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Caring on the Home Front - Volunteer memories from World War Two

Stories » Voluntary Aid Detachments » Norma Hanson

Norma Hanson

A young nurse finds adventure


Norma Hanson wanted to help out and go places. As a young naval VAD, she boarded a train bound for Plymouth. From there she transferred on to Portsmouth, Liverpool, and then overseas. Throughout Norma nursed patients, made friends, met her husband, and found adventure far from home.

How did you become involved?

norma02” Everybody wanted to do something. People were Air Raid Wardens or at first aid posts. And teenagers joined things like the Red Cross. I’d always thought I would like to be a nurse. So I thought, ‘oh well, we’ll join the Red Cross, my friend and I. They’re wanting people, let’s join’. So we did.”

What was your first job?

norma03” We had to go first of all to Plymouth in the summer. It was a very hot day. My mother and a friend of hers went on the train to Manchester to get the train that took us to Plymouth direct. They had to push us onto the train to be able to shut the door! All the trains were so crowded.
We just sat on our cases in the corridor right as far as Devon before we got a seat. The trains were so, so busy with the service people. We had these stiff white collars on for the first time. This was the outdoor uniform with this stiff white collar, like a man’s collar and the black tie. And oh, it was just so hot being cooped up in this train! Eventually we arrived in Plymouth. It took us all day to get there.

Plymouth was a naval base and there was a naval hospital there. Everyone who was working there was navy. We had lots of fun. Of course, Plymouth was being bombed. It was a badly bombed place. You’d have to get up in the night and go into the cellars.”

Did you get any time off?

norma04” We just used to have one day off a week and a weekend every month we had off. And if you were on night duty, you worked from eight o’clock at night until eight o’clock next morning. That went on every night for 28 nights; you didn’t have any time off until you’d completed the 28 nights. So you were just working all the time. There was sadness as well. But it’s like every hospital. You feel sad and you talk about it with your friends. You have to sort of put it behind you.
There were lots of social things going on. There’d be cinemas and the hotels would perhaps have a dance. Maybe you’d get an invitation to go along to a dance; these would be with servicemen. They would call their land barracks HMS, as though it was a ship. Everything was called HMS something.”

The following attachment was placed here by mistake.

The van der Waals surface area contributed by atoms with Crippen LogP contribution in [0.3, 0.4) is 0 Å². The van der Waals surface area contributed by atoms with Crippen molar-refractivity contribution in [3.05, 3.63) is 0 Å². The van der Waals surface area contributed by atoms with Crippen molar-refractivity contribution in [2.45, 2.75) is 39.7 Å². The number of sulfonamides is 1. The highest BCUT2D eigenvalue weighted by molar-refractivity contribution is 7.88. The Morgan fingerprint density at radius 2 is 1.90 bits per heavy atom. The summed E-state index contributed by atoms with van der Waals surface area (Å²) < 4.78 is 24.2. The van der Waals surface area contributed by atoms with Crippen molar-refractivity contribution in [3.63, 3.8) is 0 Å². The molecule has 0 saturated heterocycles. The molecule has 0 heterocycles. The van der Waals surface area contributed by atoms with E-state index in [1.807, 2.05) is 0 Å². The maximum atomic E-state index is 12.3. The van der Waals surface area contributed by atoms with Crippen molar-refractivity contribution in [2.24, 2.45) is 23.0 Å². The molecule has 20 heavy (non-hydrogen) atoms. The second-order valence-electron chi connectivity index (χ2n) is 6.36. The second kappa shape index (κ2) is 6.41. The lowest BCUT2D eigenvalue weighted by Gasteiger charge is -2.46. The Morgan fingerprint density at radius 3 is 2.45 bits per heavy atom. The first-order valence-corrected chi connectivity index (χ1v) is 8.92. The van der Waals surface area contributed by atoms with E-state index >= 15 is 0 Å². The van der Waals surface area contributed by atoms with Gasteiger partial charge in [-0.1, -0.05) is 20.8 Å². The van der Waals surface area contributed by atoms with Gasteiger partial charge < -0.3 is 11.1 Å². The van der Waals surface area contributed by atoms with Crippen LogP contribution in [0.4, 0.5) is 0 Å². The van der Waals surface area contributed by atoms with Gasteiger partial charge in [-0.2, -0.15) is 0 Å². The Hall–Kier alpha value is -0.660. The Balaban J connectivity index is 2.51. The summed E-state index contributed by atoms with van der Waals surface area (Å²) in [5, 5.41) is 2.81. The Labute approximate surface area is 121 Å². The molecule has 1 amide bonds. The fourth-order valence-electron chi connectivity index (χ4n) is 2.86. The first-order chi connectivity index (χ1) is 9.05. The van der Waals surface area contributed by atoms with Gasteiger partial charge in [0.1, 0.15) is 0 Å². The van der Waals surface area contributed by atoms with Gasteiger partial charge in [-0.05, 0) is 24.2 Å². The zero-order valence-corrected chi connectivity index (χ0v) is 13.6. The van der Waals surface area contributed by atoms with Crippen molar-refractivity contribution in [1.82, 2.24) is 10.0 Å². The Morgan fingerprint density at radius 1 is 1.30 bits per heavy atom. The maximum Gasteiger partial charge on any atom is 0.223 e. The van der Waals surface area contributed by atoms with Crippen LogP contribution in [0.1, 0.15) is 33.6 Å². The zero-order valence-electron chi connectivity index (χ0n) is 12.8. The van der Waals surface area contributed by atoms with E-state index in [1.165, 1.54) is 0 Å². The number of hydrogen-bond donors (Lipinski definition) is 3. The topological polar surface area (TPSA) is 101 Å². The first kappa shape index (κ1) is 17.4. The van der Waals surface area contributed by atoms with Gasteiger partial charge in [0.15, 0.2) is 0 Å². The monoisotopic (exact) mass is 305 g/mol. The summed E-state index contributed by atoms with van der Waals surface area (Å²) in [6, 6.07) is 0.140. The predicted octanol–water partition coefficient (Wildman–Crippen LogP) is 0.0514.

What happened next?

norma05” The news came to the camp, to the Sergeant Commander. ‘Oh, you’re to go to Liverpool.’ Oh right, so I had to pack up my things. You were issued with a tropical uniform so you knew you were going somewhere warm. They didn’t tell you where you were going and you weren’t supposed to tell anyone in your quarters. But they knew you were going.
When we got on board, the cabins had all been converted into accommodation for us.

I had a bunk, there were six of us. They were all VADs.

It took us six weeks to get to Sydney, because you couldn’t get through the Mediterranean. V-J Day I was in Sydney and thought,

‘Well, the war’s over now, at least we won’t get torpedoed going home!’ “


VADs wore either a British Red Cross or St. John Ambulance uniform depending on which organisation they belonged to. For their indoor uniform they had to buy three dresses, 12 aprons, three belts, six collars, three pairs of cuffs, four caps, two pairs of black shoes, and six pairs of stockings, for which they received an allowance. Find out more about uniform.


As a port, Plymouth was a target for the Luftwaffe, or German Air Force. Up to 200,000 people worked directly or indirectly for the Royal Navy, making it a target for heavy bombing. Over 50,000 houses were damaged. Find out more about the bombing of UK cities.


Members of St. John Ambulance and the British Red Cross often had entertainments organised for them. These ranged from dances and concert parties, which were often fundraising events, to duties in cinemas, which cadets often attended. As well as being fun, the dances held by VADs also helped restore the strength of injured Service men.